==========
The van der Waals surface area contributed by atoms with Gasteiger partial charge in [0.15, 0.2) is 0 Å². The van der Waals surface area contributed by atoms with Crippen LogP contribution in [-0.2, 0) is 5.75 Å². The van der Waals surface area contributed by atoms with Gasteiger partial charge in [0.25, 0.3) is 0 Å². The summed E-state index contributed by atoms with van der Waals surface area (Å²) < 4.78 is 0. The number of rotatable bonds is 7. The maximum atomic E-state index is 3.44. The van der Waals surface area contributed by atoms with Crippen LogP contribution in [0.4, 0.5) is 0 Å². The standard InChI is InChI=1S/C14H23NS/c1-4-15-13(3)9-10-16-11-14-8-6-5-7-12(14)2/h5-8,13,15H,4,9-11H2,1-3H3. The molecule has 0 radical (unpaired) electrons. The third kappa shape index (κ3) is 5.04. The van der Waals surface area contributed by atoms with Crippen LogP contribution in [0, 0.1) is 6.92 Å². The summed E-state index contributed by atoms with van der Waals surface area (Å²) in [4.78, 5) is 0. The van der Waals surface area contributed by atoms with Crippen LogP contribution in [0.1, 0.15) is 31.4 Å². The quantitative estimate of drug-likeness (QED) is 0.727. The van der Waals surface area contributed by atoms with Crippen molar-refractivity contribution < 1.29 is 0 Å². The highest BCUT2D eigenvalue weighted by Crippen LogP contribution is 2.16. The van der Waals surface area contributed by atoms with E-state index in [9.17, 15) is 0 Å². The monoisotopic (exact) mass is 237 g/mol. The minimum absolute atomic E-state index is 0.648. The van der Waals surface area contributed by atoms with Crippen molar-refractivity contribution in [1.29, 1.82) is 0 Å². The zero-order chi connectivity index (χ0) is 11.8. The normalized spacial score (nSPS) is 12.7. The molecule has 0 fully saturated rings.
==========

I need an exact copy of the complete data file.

The van der Waals surface area contributed by atoms with Gasteiger partial charge in [0.15, 0.2) is 0 Å². The van der Waals surface area contributed by atoms with Crippen LogP contribution in [-0.2, 0) is 5.75 Å². The van der Waals surface area contributed by atoms with Gasteiger partial charge in [0.25, 0.3) is 0 Å². The summed E-state index contributed by atoms with van der Waals surface area (Å²) < 4.78 is 0. The number of rotatable bonds is 7. The maximum atomic E-state index is 3.44. The van der Waals surface area contributed by atoms with Crippen LogP contribution in [0.4, 0.5) is 0 Å². The standard InChI is InChI=1S/C14H23NS/c1-4-15-13(3)9-10-16-11-14-8-6-5-7-12(14)2/h5-8,13,15H,4,9-11H2,1-3H3. The molecule has 0 radical (unpaired) electrons. The third kappa shape index (κ3) is 5.04. The van der Waals surface area contributed by atoms with Crippen LogP contribution in [0, 0.1) is 6.92 Å². The summed E-state index contributed by atoms with van der Waals surface area (Å²) in [4.78, 5) is 0. The van der Waals surface area contributed by atoms with Crippen LogP contribution in [0.1, 0.15) is 31.4 Å². The quantitative estimate of drug-likeness (QED) is 0.727. The van der Waals surface area contributed by atoms with Crippen molar-refractivity contribution < 1.29 is 0 Å². The highest BCUT2D eigenvalue weighted by Crippen LogP contribution is 2.16. The van der Waals surface area contributed by atoms with E-state index in [9.17, 15) is 0 Å². The monoisotopic (exact) mass is 237 g/mol. The minimum absolute atomic E-state index is 0.648. The van der Waals surface area contributed by atoms with Crippen molar-refractivity contribution in [1.29, 1.82) is 0 Å². The zero-order chi connectivity index (χ0) is 11.8. The normalized spacial score (nSPS) is 12.7. The molecule has 0 fully saturated rings.